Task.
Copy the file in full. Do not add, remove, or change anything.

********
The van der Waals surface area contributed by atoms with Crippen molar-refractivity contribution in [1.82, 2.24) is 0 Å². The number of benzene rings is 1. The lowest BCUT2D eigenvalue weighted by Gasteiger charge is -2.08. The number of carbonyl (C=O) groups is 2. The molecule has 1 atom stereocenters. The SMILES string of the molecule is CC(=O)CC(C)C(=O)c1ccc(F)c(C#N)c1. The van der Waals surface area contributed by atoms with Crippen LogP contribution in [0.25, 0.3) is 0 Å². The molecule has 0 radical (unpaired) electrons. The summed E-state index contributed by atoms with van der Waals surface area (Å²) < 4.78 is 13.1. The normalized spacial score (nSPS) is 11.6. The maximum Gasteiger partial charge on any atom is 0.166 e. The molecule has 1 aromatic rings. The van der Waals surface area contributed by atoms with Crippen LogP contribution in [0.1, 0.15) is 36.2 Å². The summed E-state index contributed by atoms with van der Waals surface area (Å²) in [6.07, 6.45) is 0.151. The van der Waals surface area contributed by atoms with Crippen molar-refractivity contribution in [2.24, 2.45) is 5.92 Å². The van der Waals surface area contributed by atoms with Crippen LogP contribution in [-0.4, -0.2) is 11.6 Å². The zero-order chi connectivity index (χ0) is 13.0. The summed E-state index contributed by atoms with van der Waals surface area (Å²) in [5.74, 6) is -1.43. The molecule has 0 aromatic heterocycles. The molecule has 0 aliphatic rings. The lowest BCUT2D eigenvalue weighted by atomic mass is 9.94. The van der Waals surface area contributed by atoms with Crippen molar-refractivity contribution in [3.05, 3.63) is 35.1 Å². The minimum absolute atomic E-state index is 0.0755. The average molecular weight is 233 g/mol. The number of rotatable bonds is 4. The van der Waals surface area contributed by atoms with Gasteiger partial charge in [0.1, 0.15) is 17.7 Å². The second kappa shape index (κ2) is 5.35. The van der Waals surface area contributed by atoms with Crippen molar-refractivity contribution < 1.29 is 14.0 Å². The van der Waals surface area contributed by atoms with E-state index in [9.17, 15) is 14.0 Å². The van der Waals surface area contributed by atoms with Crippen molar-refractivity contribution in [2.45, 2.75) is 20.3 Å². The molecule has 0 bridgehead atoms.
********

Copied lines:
The van der Waals surface area contributed by atoms with Crippen molar-refractivity contribution in [1.82, 2.24) is 0 Å². The number of benzene rings is 1. The lowest BCUT2D eigenvalue weighted by Gasteiger charge is -2.08. The number of carbonyl (C=O) groups is 2. The molecule has 1 atom stereocenters. The SMILES string of the molecule is CC(=O)CC(C)C(=O)c1ccc(F)c(C#N)c1. The van der Waals surface area contributed by atoms with Crippen LogP contribution in [0.25, 0.3) is 0 Å². The molecule has 0 radical (unpaired) electrons. The summed E-state index contributed by atoms with van der Waals surface area (Å²) < 4.78 is 13.1. The normalized spacial score (nSPS) is 11.6. The maximum Gasteiger partial charge on any atom is 0.166 e. The molecule has 1 aromatic rings. The van der Waals surface area contributed by atoms with Crippen LogP contribution in [0.1, 0.15) is 36.2 Å². The summed E-state index contributed by atoms with van der Waals surface area (Å²) in [6.07, 6.45) is 0.151. The van der Waals surface area contributed by atoms with Crippen molar-refractivity contribution in [2.24, 2.45) is 5.92 Å². The van der Waals surface area contributed by atoms with Crippen LogP contribution in [-0.4, -0.2) is 11.6 Å². The zero-order chi connectivity index (χ0) is 13.0. The summed E-state index contributed by atoms with van der Waals surface area (Å²) in [5.74, 6) is -1.43. The molecule has 0 aromatic heterocycles. The molecule has 0 aliphatic rings. The lowest BCUT2D eigenvalue weighted by atomic mass is 9.94. The van der Waals surface area contributed by atoms with Crippen molar-refractivity contribution in [3.05, 3.63) is 35.1 Å². The minimum absolute atomic E-state index is 0.0755. The average molecular weight is 233 g/mol. The number of rotatable bonds is 4. The van der Waals surface area contributed by atoms with Gasteiger partial charge in [0.1, 0.15) is 17.7 Å². The second kappa shape index (κ2) is 5.35. The van der Waals surface area contributed by atoms with Crippen molar-refractivity contribution < 1.29 is 14.0 Å². The van der Waals surface area contributed by atoms with E-state index in [9.17, 15) is 14.0 Å². The van der Waals surface area contributed by atoms with Crippen molar-refractivity contribution in [2.45, 2.75) is 20.3 Å². The molecule has 0 bridgehead atoms.